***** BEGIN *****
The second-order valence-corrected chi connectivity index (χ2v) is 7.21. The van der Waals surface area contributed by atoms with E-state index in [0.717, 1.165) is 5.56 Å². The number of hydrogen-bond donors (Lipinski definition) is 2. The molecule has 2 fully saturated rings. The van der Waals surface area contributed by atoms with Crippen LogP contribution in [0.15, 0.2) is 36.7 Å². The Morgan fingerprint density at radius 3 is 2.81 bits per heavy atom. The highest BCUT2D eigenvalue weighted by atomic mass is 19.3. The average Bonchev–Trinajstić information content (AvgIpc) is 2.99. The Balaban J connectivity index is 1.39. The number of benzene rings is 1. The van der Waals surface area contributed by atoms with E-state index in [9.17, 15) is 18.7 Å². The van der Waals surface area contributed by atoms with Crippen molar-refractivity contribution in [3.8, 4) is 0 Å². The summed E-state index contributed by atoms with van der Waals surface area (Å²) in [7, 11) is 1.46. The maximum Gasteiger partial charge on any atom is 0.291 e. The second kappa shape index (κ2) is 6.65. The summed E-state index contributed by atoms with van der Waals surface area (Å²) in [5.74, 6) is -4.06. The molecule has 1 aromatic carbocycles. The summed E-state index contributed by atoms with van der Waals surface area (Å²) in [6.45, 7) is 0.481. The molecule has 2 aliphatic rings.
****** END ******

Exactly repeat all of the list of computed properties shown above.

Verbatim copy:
The second-order valence-corrected chi connectivity index (χ2v) is 7.21. The van der Waals surface area contributed by atoms with E-state index in [0.717, 1.165) is 5.56 Å². The number of hydrogen-bond donors (Lipinski definition) is 2. The molecule has 2 fully saturated rings. The van der Waals surface area contributed by atoms with Crippen LogP contribution in [0.15, 0.2) is 36.7 Å². The Morgan fingerprint density at radius 3 is 2.81 bits per heavy atom. The highest BCUT2D eigenvalue weighted by atomic mass is 19.3. The average Bonchev–Trinajstić information content (AvgIpc) is 2.99. The Balaban J connectivity index is 1.39. The number of benzene rings is 1. The van der Waals surface area contributed by atoms with E-state index in [9.17, 15) is 18.7 Å². The van der Waals surface area contributed by atoms with Crippen molar-refractivity contribution in [3.8, 4) is 0 Å². The summed E-state index contributed by atoms with van der Waals surface area (Å²) in [7, 11) is 1.46. The maximum Gasteiger partial charge on any atom is 0.291 e. The second kappa shape index (κ2) is 6.65. The summed E-state index contributed by atoms with van der Waals surface area (Å²) in [5.74, 6) is -4.06. The molecule has 1 aromatic carbocycles. The summed E-state index contributed by atoms with van der Waals surface area (Å²) in [6.45, 7) is 0.481. The molecule has 2 aliphatic rings.